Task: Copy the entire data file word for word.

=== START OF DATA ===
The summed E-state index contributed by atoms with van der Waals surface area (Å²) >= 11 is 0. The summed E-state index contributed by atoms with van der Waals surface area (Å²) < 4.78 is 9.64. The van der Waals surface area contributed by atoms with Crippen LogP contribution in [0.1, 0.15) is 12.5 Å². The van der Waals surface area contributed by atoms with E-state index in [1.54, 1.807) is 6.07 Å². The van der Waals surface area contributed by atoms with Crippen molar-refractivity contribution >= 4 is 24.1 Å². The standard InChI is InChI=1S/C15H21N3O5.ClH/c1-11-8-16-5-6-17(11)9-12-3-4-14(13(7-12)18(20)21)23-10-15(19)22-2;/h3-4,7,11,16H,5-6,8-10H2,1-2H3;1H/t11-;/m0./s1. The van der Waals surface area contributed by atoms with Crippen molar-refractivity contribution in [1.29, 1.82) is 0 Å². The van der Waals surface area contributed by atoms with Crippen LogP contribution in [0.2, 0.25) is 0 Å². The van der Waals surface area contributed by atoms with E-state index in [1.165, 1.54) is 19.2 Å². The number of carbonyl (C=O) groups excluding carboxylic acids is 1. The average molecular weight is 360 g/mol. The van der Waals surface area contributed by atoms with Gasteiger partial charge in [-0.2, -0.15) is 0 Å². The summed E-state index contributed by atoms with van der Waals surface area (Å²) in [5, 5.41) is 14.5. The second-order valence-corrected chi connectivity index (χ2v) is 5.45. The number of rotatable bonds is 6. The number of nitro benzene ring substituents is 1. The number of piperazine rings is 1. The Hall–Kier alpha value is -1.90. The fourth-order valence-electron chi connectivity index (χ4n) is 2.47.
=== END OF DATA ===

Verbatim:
The summed E-state index contributed by atoms with van der Waals surface area (Å²) >= 11 is 0. The summed E-state index contributed by atoms with van der Waals surface area (Å²) < 4.78 is 9.64. The van der Waals surface area contributed by atoms with Crippen LogP contribution in [0.1, 0.15) is 12.5 Å². The van der Waals surface area contributed by atoms with E-state index in [1.54, 1.807) is 6.07 Å². The van der Waals surface area contributed by atoms with Crippen molar-refractivity contribution >= 4 is 24.1 Å². The standard InChI is InChI=1S/C15H21N3O5.ClH/c1-11-8-16-5-6-17(11)9-12-3-4-14(13(7-12)18(20)21)23-10-15(19)22-2;/h3-4,7,11,16H,5-6,8-10H2,1-2H3;1H/t11-;/m0./s1. The van der Waals surface area contributed by atoms with Crippen molar-refractivity contribution in [1.29, 1.82) is 0 Å². The van der Waals surface area contributed by atoms with Crippen LogP contribution in [0.2, 0.25) is 0 Å². The van der Waals surface area contributed by atoms with E-state index in [1.165, 1.54) is 19.2 Å². The number of carbonyl (C=O) groups excluding carboxylic acids is 1. The average molecular weight is 360 g/mol. The van der Waals surface area contributed by atoms with Gasteiger partial charge in [-0.2, -0.15) is 0 Å². The summed E-state index contributed by atoms with van der Waals surface area (Å²) in [5, 5.41) is 14.5. The second-order valence-corrected chi connectivity index (χ2v) is 5.45. The number of rotatable bonds is 6. The number of nitro benzene ring substituents is 1. The number of piperazine rings is 1. The Hall–Kier alpha value is -1.90. The fourth-order valence-electron chi connectivity index (χ4n) is 2.47.